Pros

  • 79-point autofocus
  • 12 FPS continuous shooting
  • Stupendous high ISO image quality
  • Articulating display
  • Wi-Fi
  • 1080p 60p video

Cons

  • Slow to start
  • No GPS
  • Lacks optical viewfinder

The Best DSLRs for Your Money

A DSLR is a fantastic investment. You’ll get amazing picture quality even with a budget camera body and lens. Sure, smartphone cameras have improved substantially, but DSLRs offer longevity with interchangeable lenses. Plus, even a little zoom and the photo quality on your smartphone camera degrades. Low light shooting on a DLSR compared to a smartphone or non-DSLR is unrivaled.

Although there are plenty of $1,000-and-up DLSRs, you don’t have to break the bank for a solid performing DSLR. Try sticking with a known brand like Canon or Nikon, though Pentax and Sony provide stellar DLSRs as well. Pentax usually offers compatibility with its spectrum of lenses, so those with quality lenses from compatible film DSLRs may consider a Pentax so as to reuse their accessories. After you’ve picked out your DSLR, peruse these websites for DSLR gear and DIY tips 3 Websites To Find DSLR Gear & DIY Tips 3 Websites To Find DSLR Gear & DIY Tips Did you just get a DSLR for making videos? Did you believe that once you got it you would instantly be making creative, beautiful videos that would make all your friends think you are a... Read More . If you’ve got some DIY skills, you can even cobble together your own DSLR remote shutter release Make Your Own DSLR Remote Shutter Release Make Your Own DSLR Remote Shutter Release One accessory you'll no doubt be after is a remote shutter; this allows you to place the camera on a tripod or rest it somewhere and trigger the shutter without the chance of shake that... Read More .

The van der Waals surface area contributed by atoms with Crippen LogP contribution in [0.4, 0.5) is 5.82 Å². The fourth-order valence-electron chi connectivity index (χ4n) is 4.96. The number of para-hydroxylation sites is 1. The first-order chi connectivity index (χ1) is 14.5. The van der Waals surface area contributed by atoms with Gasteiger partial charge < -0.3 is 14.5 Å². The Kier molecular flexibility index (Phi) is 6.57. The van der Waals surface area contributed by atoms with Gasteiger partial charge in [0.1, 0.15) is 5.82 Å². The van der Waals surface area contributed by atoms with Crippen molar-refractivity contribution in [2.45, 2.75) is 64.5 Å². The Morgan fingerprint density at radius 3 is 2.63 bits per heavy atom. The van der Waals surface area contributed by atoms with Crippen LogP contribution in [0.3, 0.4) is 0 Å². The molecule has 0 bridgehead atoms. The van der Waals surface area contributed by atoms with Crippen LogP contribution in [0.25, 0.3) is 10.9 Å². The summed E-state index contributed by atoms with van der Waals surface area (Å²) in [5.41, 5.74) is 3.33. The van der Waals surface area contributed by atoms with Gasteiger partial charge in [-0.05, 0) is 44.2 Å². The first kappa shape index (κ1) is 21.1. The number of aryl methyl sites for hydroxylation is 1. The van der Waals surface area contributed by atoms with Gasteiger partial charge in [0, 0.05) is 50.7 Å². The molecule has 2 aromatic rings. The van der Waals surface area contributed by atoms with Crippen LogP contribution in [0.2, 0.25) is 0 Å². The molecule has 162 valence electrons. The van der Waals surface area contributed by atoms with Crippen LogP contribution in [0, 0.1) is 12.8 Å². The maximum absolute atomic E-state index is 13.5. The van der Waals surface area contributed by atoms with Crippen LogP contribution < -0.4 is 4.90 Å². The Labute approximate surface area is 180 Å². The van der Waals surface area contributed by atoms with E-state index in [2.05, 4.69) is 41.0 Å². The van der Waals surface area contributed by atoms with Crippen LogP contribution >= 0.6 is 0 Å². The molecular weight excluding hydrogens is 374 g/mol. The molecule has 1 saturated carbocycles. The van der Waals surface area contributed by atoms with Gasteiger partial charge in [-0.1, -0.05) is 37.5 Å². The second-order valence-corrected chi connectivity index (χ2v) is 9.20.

Which DSLRs do you recommend in 2017?

Leave a Reply

Your email address will not be published. Required fields are marked *

  1. JFuqua
    April 23, 2017 at 12:35 am

    That is not what i would call "high end"

  2. JFuqua
    April 23, 2017 at 12:34 am

    Not what i would call "high end"

  3. Joe V.
    April 22, 2017 at 1:53 pm

    For me it's the Nikon D7100. It's all I need right now.

  4. Keith
    April 22, 2017 at 12:03 am

    I'm surprised you didn't mention the MUO Deal on the Pentax K-S1 (US$299.95): https://deals.makeuseof.com/sales/pentax-k-s1-dslr-camera-w-18-55mm-lens-kit

  5. Drew F
    April 21, 2017 at 8:09 pm

    FWIW: I have a Pentax K-x (their earlier budget model that also came in cool colors) from 2011 and I still LOVE it to this day. Definitely a great buy and thats before you even consider the fact that Pentax has had a standard lens mount for the past like 40 years so you can grab a new lens to play with pretty much anywhere (and sometimes for cheap!)